Disclosure and confidentialityThe Council's ability to render sound judgement is enabled by institutions' willingness to provide complete and candid information on its organization and programmes. The effectiveness and integrity of the accreditation process is therefore dependent upon a relationship of mutual trust between the Council and the associated institutions.
The information supplied by institutions and UCJ's findings and recommendations relating to institutions and programmes are exchanged within an atmosphere of confidentiality and professional integrity.
Information about institutions not normally in the public domain will be treated as privileged information. The Council therefore will not publicize any statements or other data that institutions submit for accreditation purposes, nor will it make public the substance of any advice offered to institutions.
Accreditation feesInstitutions will incur costs at various stages of the accreditation process:
- On submission of application to UCJ for accreditation consideration, the appropriate application fee must be paid by the institution.
- Institutions must re-imburse the Council for all costs related to the evaluation visit. This will include: (a) Cost of travel and airfare (where necessary) for team members; (b) Hotel expenses and meals for the visiting team; (c) Honorarium for team members.
- To this effect, an invoice will be presented to the institution along with the report of the evaluation team. The charges are then immediately due.
- Once a programme has been accredited by the Council an annual maintenance fee becomes payable. An invoice for this fee will be presented to the institution along with the letter from the Council advising of accreditation. Thereafter, the annual fee becomes due on the anniversary date of the programme's accreditation.
Purpose and Value of
The over-riding purpose of accreditation is to assure:
- Educational Quality which is defined and interpreted within the context of the institution's/programme's statement of scope and purpose as compared with conditions that are believed to be necessary and desirable to produce educational quality; and by looking at evidence that the programme does achieve the stated outcomes.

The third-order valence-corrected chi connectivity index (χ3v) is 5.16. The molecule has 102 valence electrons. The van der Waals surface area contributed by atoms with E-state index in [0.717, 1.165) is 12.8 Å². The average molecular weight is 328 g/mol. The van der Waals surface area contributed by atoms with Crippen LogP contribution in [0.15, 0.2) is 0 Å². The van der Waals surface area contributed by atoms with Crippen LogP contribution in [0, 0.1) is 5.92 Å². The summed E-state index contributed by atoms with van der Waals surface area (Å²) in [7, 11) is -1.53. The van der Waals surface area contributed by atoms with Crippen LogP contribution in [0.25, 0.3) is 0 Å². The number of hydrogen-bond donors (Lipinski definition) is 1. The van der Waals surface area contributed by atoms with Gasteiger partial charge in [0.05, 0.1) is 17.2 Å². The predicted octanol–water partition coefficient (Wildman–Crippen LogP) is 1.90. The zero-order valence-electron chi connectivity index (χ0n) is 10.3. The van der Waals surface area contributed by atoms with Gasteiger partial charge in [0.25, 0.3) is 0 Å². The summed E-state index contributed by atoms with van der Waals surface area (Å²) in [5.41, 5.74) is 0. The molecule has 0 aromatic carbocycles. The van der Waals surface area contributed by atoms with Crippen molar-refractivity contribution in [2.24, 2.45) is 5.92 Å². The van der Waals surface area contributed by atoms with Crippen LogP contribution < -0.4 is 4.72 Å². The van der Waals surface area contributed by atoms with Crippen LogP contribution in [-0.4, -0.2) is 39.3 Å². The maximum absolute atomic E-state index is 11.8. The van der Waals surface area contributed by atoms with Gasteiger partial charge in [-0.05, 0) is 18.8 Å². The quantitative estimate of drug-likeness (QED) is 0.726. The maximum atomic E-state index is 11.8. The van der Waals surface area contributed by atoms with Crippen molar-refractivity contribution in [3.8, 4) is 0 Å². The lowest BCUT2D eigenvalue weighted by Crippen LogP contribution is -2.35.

- Institutional Integrity, that is, determination that the programme is in fact what it says it is and does what it says it does.
In fulfilling its purposes, accreditation provides services to several constituencies: institutions, students, and the general public.
To the Institutions
- The process allows institutions to perform self-evaluation and self-direction towards institutional and programme improvement. It enhances an institution's capacity for change and facilitates a structured mechanism for research, self- analysis and self-improvement.
- Accreditation provides public certification of acceptable institutional quality thus enhancing the reputation of an institution and its programmes and inspiring confidence in the educational community and the public it serves.
- Accreditation provides opportunity for consultation and advice from persons of other institutions and professional bodies (local and international).
To the Student
- Accreditation provides students with an assurance that the educational programme(s) of an institution have been found to be satisfactory and should therefore meet the needs of the student.
- An award from an institution with an accredited programme provides (a) students with a prerequisite for entering a profession; (b) a basis for admission into further studies by both local and foreign educational institutions; (c) assistance in the transfer of credits between institutions through the general acceptance of credits among accredited institutions and where the credits to be transfered are appropriate to the receiving institution.
To the Public
- Accreditation provides an assurance of external evaluation of the programme and a determination that there is conformity to general expectations.
- It provides an identification of institutions and programmes, which have voluntarily undertaken and successfully completed explicit activities towards improving the quality of their offerings.
- It provides an avenue for improvement in educational services available to the public through mechanisms for continuous programme evaluation leading to modifications reflecting changes in knowledge and practice generally accepted in the particular field.
The accrediting process is intended to strengthen and sustain the quality of education, making it worthy of public confidence.
To achieve the accreditation objectives, a number of features must be considered, but in order to encourage diversity, the University Council of Jamaica (UCJ) is particularly careful not to be prescriptive. Furthermore many elements are not quantifiable and value judgements are necessary.
Among the elements considered in the process are:
- The quality of the students
- The quality of the staff